Tip #9: Similar to standard dryers after each load, the containment chamber must be emptied and the dryer lint trap cleaned to make sure no debris or lint is clogging the pipes. Note that these units do take a little longer to cycle than a vented unit, although the heat pump units take only slightly longer. A bit of patience in the name of a healthy, long lasting and energy efficient home goes a long way!

Lighting in our homes are fitted with 90-100% LED lamps (light bulbs). LED lamps contain no mercury, last 10 years or more, and do not contribute to heat buildup in your house. When it’s time to replace LED light bulbs, make sure to coordinate the type of light bulb (rated for use in concealed fixtures, dimmable, etc.) with the light fixture and intended use. We often recommend dimmers and controls specifically designed for use in a HP home. Switching these out for a non-compatible dimmer or control could potentially cause issues.

[Image: Courtesy Josh Partee]

Tip #10: To assure the purchase of quality LED replacement lamps, make sure they are UL Listed, not UL Compliant.

Water Heater
We usually install an electric heat pump water heater in our HP homes. Up to three times more energy efficient than conventional water heaters, this system moves heat from one place to another instead of generating new heat directly.

Tip #11: Keep the water heater on the lowest setting possible for providing the heat you need. This will definitely help reduce your energy costs.

Heating and Cooling
Heating is often provided by mini-split systems or ducted heat pumps controlled by your thermostat. The heating load is minimal for our homes and therefore night setback thermostat systems are unnecessary. HP homes are more sluggish to move up or down in temperature since they use such a small amount of power. The good news is that a HP home’s indoor temperature should never fluctuate as a 'regular' house would and therefore need less energy to move temperature rapidly. This would only be an issue when leaving for an extended vacation during the winter. Upon returning, it could take up to eight hours to 'warm up' to your desired temperature. Once warm though, your HP should stay consistently warm for a very long time.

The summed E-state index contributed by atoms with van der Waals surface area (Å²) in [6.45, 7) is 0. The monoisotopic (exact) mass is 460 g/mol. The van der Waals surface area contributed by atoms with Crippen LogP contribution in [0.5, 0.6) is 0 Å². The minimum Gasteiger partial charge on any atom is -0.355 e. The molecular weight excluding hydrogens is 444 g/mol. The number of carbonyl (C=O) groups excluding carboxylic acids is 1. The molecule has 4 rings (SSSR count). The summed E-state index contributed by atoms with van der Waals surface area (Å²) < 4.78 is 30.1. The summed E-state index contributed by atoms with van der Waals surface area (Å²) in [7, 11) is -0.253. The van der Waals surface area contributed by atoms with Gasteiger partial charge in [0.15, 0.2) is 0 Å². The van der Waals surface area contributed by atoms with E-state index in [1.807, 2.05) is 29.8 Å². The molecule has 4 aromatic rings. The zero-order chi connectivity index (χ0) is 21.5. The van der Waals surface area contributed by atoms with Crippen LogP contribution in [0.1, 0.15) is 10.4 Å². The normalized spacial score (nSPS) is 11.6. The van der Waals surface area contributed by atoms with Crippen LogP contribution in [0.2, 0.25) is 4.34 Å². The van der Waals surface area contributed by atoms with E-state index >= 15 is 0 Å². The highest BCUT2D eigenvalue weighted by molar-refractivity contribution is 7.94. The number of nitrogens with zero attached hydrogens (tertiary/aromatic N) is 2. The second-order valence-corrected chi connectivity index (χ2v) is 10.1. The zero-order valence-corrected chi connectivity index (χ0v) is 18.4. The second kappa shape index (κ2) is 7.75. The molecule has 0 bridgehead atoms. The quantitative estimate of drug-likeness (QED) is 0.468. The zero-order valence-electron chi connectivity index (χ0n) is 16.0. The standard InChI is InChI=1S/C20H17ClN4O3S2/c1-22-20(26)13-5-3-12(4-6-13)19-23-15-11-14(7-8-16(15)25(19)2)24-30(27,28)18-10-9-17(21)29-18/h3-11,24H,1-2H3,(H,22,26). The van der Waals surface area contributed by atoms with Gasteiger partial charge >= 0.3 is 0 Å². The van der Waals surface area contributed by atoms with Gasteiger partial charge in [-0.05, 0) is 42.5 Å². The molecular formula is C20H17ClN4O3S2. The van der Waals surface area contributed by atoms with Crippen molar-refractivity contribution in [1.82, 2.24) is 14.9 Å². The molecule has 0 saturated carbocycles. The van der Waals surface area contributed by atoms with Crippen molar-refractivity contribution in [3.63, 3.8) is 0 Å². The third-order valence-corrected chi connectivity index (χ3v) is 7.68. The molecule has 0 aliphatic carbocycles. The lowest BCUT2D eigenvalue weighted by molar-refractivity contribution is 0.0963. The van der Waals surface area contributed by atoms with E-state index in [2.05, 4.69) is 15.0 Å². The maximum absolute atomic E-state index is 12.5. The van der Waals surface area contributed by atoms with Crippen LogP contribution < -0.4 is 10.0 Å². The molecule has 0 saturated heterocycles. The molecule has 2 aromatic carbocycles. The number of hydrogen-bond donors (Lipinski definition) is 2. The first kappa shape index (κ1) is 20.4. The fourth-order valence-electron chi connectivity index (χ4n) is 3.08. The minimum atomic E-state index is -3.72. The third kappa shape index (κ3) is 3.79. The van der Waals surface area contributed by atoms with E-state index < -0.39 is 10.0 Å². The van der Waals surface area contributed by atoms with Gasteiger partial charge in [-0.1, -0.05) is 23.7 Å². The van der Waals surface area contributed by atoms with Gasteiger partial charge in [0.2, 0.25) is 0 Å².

Cooling is minimal and often not required in our high-performance homes when the exterior shading is utilized. When needed, cooling is provided by the same system that provides the heat and is controlled by a thermostat. High-performance homes can be designed to not require cooling, depending on its site conditions and architecture.

Tip #12: Make sure not to block the air supply and return grilles with wall mounts or furniture. In addition, keep the gaps under the bedroom doors clear to allow air flow out of the bedrooms. This will help maintain a balanced comfort level throughout the home.

Tip #13: Change the filters as needed for your heat pump. This way your system won’t have to work as hard and your indoor air will be cleaner. Start by changing the filters twice a year. How dirty they get depends on several factors (pets, keeping doors or windows open, living in a dusty area, etc.), so check your filters to determine how often they need to be changed.
Low and No VOC Materials
On average, people spend 80% of their time in buildings. This is why we build using products and materials with low or no VOC’s (Volatile Organic Compounds).

Tip #14: Purchase cleaning supplies, household goods and furnishing that contains no or low VOC’s.

If you have any questions about your own high-performance home or about building one in the future, please call us at (503) 753-9692!

Tags: 14 High Performance Home tips, High-Performance building, design-build